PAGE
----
A pharmaceutical company has paid the state of Georgia $7 million to settle claims it underpaid rebates to the Medicaid program for the popular allergy drug EpiPen, Attorney General Chris Carr announced Friday.
Pennsylvania-based Mylan makes the injectable drug that contains epinephrine, a chemical that narrows blood vessels and opens airways in the lungs. It’s used to counter severe allergic reactions. A company spokesperson could not be reached for an immediate response.
“Mylan knowingly misrepresented this drug in order to underpay on rebates and make a profit at the expense of our state and others,” Carr said in the news release. “The Georgia Medicaid Fraud Control Unit is prepared to work with nationwide partners to investigate and hold accountable companies that receive payments from taxpayer-funded programs. I am proud of their work and proud that this settlement will bring critical funds back to our state and those who rely on the Medicaid program.”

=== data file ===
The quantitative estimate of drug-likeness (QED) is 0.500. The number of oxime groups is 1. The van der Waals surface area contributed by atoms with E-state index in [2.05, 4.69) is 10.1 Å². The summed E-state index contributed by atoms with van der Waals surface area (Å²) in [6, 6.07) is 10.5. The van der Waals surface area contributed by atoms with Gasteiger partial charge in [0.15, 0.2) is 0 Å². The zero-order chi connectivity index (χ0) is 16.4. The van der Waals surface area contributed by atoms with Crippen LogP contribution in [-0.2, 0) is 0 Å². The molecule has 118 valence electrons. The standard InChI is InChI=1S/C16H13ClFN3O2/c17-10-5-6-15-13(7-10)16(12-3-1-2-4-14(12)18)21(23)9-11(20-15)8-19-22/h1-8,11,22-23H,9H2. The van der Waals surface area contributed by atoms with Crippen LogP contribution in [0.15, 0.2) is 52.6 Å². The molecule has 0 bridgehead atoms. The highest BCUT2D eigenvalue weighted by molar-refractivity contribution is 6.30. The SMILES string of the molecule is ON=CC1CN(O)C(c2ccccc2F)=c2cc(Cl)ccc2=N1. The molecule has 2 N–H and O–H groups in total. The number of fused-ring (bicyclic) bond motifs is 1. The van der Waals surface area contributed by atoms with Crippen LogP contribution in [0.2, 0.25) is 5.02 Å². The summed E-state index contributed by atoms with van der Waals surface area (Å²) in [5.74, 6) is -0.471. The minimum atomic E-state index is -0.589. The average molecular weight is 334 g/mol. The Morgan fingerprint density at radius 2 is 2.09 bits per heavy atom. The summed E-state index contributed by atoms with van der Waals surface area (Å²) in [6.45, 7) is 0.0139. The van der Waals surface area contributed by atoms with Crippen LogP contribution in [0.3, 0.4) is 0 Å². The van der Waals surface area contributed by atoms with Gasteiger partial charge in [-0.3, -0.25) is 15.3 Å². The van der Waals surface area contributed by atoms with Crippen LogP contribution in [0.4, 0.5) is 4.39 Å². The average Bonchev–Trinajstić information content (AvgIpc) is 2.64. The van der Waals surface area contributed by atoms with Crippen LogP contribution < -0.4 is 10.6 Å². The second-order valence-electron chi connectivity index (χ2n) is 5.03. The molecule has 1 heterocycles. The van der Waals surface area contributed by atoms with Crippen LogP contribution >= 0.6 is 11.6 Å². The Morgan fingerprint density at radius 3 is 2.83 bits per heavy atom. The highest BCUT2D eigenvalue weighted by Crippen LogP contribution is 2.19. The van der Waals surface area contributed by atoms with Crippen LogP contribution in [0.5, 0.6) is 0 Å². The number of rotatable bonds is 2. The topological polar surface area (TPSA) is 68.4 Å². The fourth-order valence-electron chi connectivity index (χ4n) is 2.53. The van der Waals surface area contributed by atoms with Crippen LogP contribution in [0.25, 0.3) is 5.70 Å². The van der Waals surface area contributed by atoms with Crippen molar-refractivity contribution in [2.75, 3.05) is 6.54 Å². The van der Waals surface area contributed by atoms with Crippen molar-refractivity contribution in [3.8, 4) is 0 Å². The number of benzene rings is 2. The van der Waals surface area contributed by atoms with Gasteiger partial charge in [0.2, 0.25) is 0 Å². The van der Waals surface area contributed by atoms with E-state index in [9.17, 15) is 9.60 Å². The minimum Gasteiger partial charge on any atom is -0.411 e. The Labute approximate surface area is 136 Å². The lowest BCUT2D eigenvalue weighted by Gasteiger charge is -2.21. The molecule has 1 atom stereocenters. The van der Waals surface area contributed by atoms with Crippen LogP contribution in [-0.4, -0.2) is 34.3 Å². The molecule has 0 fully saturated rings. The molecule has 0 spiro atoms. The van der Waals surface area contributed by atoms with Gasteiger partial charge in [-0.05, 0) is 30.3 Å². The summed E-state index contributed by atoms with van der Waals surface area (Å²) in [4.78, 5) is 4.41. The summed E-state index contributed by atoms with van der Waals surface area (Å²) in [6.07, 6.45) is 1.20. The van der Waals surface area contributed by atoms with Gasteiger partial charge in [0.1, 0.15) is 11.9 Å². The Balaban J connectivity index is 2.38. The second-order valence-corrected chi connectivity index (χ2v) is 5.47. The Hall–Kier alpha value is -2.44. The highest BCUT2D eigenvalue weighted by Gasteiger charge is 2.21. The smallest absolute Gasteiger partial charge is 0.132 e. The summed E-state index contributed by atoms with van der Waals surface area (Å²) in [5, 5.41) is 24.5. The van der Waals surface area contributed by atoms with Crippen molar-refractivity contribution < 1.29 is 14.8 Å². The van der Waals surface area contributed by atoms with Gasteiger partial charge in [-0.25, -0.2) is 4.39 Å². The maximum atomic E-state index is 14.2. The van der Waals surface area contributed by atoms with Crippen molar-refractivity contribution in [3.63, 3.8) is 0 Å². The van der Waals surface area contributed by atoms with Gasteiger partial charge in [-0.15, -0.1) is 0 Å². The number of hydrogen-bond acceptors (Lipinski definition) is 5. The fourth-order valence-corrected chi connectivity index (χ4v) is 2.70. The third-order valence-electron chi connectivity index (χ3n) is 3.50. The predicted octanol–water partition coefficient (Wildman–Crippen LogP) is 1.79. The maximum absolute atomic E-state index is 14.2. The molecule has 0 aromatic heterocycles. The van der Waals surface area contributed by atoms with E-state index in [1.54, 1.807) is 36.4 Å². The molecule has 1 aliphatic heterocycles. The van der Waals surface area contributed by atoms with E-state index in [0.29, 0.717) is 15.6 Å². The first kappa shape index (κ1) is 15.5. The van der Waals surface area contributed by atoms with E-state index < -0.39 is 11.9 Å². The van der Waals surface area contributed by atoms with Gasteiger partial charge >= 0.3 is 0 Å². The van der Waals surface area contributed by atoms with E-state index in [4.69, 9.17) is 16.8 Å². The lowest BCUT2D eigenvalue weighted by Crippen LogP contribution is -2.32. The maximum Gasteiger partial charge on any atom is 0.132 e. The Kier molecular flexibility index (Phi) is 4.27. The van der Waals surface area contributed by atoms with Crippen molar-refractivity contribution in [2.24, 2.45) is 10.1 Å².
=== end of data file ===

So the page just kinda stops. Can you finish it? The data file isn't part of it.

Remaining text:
Mylan agreed to pay $465 million to the United States and the states. The states will share $213,936,000 of the total settlement. As part of the settlement, the state of Georgia received $7,128,069.28 in restitution and other recovery, Carr said.
The settlement resolves allegations that from July 29, 2010 to March 31, 2017, Mylan submitted false statements to the Centers for Medicare and Medicaid Services that incorrectly classified EpiPen, Carr said. As a result, Carr said Mylan submitted or caused to be submitted false statements relating to EpiPen for Medicaid rebate purposes, and underpaid its EpiPen rebates.
The settlement with the United States also resolves allegations that Mylan Specialty overcharged certain entities for the drug, Carr said.